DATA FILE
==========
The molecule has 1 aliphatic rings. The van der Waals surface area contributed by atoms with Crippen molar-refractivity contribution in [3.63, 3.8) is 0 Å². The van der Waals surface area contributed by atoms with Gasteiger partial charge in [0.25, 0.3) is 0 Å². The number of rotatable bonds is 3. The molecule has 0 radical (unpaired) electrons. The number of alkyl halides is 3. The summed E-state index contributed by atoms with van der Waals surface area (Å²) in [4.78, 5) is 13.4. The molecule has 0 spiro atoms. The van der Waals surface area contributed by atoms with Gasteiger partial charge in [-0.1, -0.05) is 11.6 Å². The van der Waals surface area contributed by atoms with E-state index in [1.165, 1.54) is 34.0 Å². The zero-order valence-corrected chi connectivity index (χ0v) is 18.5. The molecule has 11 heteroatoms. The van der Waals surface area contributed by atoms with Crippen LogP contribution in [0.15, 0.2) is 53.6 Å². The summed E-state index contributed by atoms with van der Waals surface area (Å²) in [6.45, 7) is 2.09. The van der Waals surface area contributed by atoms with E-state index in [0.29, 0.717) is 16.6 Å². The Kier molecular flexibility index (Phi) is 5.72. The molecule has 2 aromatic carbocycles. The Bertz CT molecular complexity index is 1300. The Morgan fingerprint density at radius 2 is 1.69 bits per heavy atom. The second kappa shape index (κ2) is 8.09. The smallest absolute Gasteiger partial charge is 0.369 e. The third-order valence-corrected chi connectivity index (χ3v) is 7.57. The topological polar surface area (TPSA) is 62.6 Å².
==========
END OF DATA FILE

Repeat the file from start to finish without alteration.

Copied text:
The molecule has 1 aliphatic rings. The van der Waals surface area contributed by atoms with Crippen molar-refractivity contribution in [3.63, 3.8) is 0 Å². The van der Waals surface area contributed by atoms with Gasteiger partial charge in [0.25, 0.3) is 0 Å². The number of rotatable bonds is 3. The molecule has 0 radical (unpaired) electrons. The number of alkyl halides is 3. The summed E-state index contributed by atoms with van der Waals surface area (Å²) in [4.78, 5) is 13.4. The molecule has 0 spiro atoms. The van der Waals surface area contributed by atoms with Gasteiger partial charge in [-0.1, -0.05) is 11.6 Å². The van der Waals surface area contributed by atoms with E-state index in [1.165, 1.54) is 34.0 Å². The zero-order valence-corrected chi connectivity index (χ0v) is 18.5. The molecule has 11 heteroatoms. The van der Waals surface area contributed by atoms with Crippen LogP contribution in [0.15, 0.2) is 53.6 Å². The summed E-state index contributed by atoms with van der Waals surface area (Å²) in [6.45, 7) is 2.09. The van der Waals surface area contributed by atoms with E-state index in [0.29, 0.717) is 16.6 Å². The Kier molecular flexibility index (Phi) is 5.72. The molecule has 2 aromatic carbocycles. The Bertz CT molecular complexity index is 1300. The Morgan fingerprint density at radius 2 is 1.69 bits per heavy atom. The second kappa shape index (κ2) is 8.09. The smallest absolute Gasteiger partial charge is 0.369 e. The third-order valence-corrected chi connectivity index (χ3v) is 7.57. The topological polar surface area (TPSA) is 62.6 Å².